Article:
The saying "one person's trash is another person's treasure" could easily have been coined for Dana Cain.
The Denver event planner, vintage-items dealer and author on the subject of collecting is also the mastermind behind such offbeat events as the Colorado Chocolate Festival, Comics Con, Fashion Doll Fan Fest, Baby Boomerama and the Vintage Voltage Expo. Her latest concept, the Imagine Paint-In, is an art and peace festival in Civic Center on John Lennon's birthday (Oct. 9), an endeavor that was recently endorsed by Yoko Ono.
But lately, the home office at this nostalgia maven's one-story, 1,200-square-foot, 1970s house in a quiet, southwest corner of Denver called Centennial Estates buzzes with plans for what's become her largest
"As an event planner, Denver's a really interesting market," Cain says while seated in in her dining room, in front of a Japanese screen, beneath an asparagus pendant lamp, and near a free-standing tiki statue topped with potted flowers.
"We've gotta get some fun stuff going on here because there's no place else to go," Cain says, adding that Denver is unlike the coasts, where subculture enthusiasts migrate from one city to next for collecting festivals and events.
Cain's yard sale-, thrift store- and flea-market-decorated house is a tribute to her own funky preoccupations — from leopard prints to dinosaur and Godzilla figurines. It was 1992 when Cain first walked into this home's converted garage, which the previous owners used as a dojo. She spotted the "Star Trek"-looking, hexagon doorway in that room and declared, "I'll take it!" without even looking at the rest of the house.
The place has evolved over the years, depending on Cain's latest obsessions. At one point, glitter paint coated the walls of her
"We had Buddhas, we had Jesus, we had a lot of Marys and Ganeshes, and plastic roses," she says. "I just love plastic roses ... so it was pretty fun, for me."
Around that same time, Cain's bedroom featured pink walls, purple carpet, furry throw pillows, lava lamps and '60s psychedelic collages.
"People would walk into the bedroom and say, 'Oh, is this your teenage daughter's room?' But no, it was mine."
A turning point in this residential escalation of kitsch happened three years ago when Cain's boyfriend, the cerebral portrait artist Peter Illig, moved into the house. This was shortly after the couple sparked up a whirlwind romance
Rather than going into a clutter-induced panic, Illig observed Cain's accumulation of lowbrow collectibles and knew that he'd found true love.
"Oh, it was just funky (and) very unusual," says Illig, a retired high school art teacher and a classic-car enthusiast.
Both were raised by artists. His father, C.W. Illig, was a prolific upstate New York landscape painter who toted the kids on family vacations to picturesque locales he wanted to paint, like the towns around Cape Ann, Mass. He also stayed up into the night teaching art classes at the studio attached to the family's house in East Aurora, N.Y.
"You'd smell oil paints, cigarettes and coffee," Peter Illig recalls. "My mom was
Cain's mother, Dorothy Adams, is more of an eclectic who loves painting, collecting and party planning. "I know that's where I got it from," Cain says of her panache for creating new and different events.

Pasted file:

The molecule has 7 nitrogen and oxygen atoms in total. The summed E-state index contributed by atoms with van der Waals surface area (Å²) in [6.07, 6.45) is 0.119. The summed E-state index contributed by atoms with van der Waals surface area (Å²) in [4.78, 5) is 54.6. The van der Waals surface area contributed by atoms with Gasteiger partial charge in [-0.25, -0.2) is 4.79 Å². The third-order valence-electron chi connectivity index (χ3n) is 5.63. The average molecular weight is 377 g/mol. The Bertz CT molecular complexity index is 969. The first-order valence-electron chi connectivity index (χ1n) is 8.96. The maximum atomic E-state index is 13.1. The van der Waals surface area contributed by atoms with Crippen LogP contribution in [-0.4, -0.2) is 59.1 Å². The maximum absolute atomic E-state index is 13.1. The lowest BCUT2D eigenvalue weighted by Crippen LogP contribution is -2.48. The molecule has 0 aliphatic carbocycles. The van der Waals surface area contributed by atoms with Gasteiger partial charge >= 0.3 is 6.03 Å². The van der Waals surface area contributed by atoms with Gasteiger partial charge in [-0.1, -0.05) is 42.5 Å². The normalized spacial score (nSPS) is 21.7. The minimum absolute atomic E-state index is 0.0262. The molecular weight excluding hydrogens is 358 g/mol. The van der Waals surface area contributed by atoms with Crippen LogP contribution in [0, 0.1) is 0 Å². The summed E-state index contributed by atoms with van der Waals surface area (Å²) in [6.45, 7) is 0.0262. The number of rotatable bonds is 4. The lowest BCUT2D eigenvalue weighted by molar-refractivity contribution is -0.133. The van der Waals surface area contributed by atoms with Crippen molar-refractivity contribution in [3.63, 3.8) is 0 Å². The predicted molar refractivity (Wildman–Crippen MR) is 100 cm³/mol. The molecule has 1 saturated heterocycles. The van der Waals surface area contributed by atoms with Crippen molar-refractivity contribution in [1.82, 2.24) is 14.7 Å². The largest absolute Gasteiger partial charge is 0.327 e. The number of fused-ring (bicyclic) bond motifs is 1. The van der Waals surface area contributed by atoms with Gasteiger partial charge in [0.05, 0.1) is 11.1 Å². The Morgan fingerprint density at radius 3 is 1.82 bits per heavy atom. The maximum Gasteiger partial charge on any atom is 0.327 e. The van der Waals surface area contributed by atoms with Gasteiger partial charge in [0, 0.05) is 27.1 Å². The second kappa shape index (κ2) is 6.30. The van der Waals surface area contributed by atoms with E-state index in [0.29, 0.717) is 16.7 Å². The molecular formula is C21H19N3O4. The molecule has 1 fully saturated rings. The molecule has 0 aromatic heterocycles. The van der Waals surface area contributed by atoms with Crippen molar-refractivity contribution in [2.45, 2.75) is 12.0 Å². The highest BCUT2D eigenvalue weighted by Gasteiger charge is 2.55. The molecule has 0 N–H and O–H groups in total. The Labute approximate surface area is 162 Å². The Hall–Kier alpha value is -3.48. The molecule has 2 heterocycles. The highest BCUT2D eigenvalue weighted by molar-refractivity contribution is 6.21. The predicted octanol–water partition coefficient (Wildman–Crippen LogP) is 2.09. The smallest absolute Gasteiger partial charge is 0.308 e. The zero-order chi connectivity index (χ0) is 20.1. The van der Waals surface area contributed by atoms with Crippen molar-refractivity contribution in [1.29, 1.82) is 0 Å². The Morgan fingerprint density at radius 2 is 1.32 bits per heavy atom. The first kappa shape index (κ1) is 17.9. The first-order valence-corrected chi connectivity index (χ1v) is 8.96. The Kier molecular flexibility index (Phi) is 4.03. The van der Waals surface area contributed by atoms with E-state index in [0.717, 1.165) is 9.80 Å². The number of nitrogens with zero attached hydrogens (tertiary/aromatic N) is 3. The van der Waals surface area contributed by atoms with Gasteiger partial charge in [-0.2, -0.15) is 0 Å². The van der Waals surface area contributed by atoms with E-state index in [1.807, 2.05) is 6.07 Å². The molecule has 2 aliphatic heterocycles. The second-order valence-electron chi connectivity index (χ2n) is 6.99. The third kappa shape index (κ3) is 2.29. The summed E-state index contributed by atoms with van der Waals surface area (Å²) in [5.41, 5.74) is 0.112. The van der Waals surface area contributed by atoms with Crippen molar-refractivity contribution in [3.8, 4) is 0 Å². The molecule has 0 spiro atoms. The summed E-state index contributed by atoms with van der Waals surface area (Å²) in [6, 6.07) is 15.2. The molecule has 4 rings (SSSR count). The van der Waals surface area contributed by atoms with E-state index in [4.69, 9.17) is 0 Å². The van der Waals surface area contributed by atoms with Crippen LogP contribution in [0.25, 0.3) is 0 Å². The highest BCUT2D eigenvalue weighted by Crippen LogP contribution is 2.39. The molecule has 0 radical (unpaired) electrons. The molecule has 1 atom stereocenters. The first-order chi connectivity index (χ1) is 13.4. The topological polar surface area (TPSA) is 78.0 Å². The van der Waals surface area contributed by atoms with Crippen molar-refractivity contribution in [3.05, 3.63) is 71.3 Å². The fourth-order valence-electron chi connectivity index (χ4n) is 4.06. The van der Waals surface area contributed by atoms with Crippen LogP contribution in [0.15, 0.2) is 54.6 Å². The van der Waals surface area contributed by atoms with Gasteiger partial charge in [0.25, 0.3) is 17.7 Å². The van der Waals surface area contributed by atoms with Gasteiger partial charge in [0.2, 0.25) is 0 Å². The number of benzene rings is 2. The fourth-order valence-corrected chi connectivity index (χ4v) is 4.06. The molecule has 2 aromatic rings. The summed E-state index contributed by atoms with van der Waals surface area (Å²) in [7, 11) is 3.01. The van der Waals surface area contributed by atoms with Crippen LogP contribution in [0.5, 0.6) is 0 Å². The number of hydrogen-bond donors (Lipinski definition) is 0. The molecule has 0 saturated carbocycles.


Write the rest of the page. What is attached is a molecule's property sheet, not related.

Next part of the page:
And while this couple shares innumerable tastes in common, the clutterbug tendency skipped Illig, who once maintained a garage for his classic-car projects that was so pristine friends joked that it was actually an operating room.
The painter's current distractions run toward cooking and vintage stereo equipment. Otherwise he's holed up in that converted garage — endearingly referred to as the holodeck because of its hexagon-shaped doorway. It now serves as a home studio where Illig conceives large-scale conceptual works.
"She and I have such active lifestyles," he says. "We don't really have places in our house to just lounge. We're moving all the time."
Her fascination with the tackier side of midcentury culture has given way to a love of contemporary Colorado art and a hankering to build a significant collection of that work.
So, with Illig's help, religious icons in the living room were replaced by vivid, empty walls ideal for hanging paintings by Cain's favorite artists including Riva Sweetrocket, Mark Penner-Howell, Brianna Martray, Brandon Borchert and of course Illig, who's represented by Plus Gallery.
"People would look at this house and say, 'This is artistic,' " he says. "These people are unusual, active and don't fuss too much."
Just don't be led into thinking that Cain, who at one time spent at least three days a week "picking," or secondhand shopping, has completely ditched her flea-market flair. Case in point: She still entertains a fantasy about transforming the secluded, nearly half-acre backyard slope behind her house into a '50-era dinosaur park complete with waterfalls, tropical landscaping and giant plaster reptiles.
"It's so private back there," she says, "no one would even know."
Elana Ashanti Jefferson: 303-954-1957 or firstname.lastname@example.org
The third annual Denver Modernism Show
This midcentury modern, art deco, retro and pop collectors event includes vendors from around the country, Charles Phoenix's retro slide show, live music, a tiki lounge and a car-design show.
National Western Complex-Expo Hall
Admission is $5 (kids younger than 12 get in free). denvermodernism.com